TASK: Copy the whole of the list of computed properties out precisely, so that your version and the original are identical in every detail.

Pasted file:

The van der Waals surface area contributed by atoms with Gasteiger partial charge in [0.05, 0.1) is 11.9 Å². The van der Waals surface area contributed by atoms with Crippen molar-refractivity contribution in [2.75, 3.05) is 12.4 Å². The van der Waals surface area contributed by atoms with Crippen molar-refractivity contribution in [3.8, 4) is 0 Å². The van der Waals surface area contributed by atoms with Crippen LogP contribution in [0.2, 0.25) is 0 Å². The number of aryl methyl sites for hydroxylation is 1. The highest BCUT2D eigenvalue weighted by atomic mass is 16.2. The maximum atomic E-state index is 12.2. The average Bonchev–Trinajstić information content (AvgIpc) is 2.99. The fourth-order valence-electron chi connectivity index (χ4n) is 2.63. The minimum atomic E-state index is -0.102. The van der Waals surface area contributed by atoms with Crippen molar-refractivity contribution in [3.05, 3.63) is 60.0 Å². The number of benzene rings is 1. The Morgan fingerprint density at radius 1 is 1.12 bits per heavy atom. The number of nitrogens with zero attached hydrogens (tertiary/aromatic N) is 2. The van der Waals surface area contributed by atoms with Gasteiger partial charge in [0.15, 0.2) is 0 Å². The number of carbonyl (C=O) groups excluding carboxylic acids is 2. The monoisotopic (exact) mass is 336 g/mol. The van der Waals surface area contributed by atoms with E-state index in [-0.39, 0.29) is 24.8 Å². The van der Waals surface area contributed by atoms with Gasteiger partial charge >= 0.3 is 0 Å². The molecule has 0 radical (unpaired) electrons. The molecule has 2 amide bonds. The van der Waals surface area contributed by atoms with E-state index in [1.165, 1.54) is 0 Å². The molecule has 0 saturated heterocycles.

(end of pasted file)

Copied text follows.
The van der Waals surface area contributed by atoms with Gasteiger partial charge in [0.05, 0.1) is 11.9 Å². The van der Waals surface area contributed by atoms with Crippen molar-refractivity contribution in [2.75, 3.05) is 12.4 Å². The van der Waals surface area contributed by atoms with Crippen molar-refractivity contribution in [3.8, 4) is 0 Å². The van der Waals surface area contributed by atoms with Crippen LogP contribution in [0.2, 0.25) is 0 Å². The number of aryl methyl sites for hydroxylation is 1. The highest BCUT2D eigenvalue weighted by atomic mass is 16.2. The maximum atomic E-state index is 12.2. The average Bonchev–Trinajstić information content (AvgIpc) is 2.99. The fourth-order valence-electron chi connectivity index (χ4n) is 2.63. The minimum atomic E-state index is -0.102. The van der Waals surface area contributed by atoms with Crippen molar-refractivity contribution in [3.05, 3.63) is 60.0 Å². The number of benzene rings is 1. The Morgan fingerprint density at radius 1 is 1.12 bits per heavy atom. The number of nitrogens with zero attached hydrogens (tertiary/aromatic N) is 2. The van der Waals surface area contributed by atoms with Gasteiger partial charge in [0.15, 0.2) is 0 Å². The number of carbonyl (C=O) groups excluding carboxylic acids is 2. The monoisotopic (exact) mass is 336 g/mol. The van der Waals surface area contributed by atoms with E-state index in [-0.39, 0.29) is 24.8 Å². The van der Waals surface area contributed by atoms with Gasteiger partial charge >= 0.3 is 0 Å². The molecule has 0 radical (unpaired) electrons. The molecule has 2 amide bonds. The van der Waals surface area contributed by atoms with E-state index in [1.165, 1.54) is 0 Å². The molecule has 0 saturated heterocycles.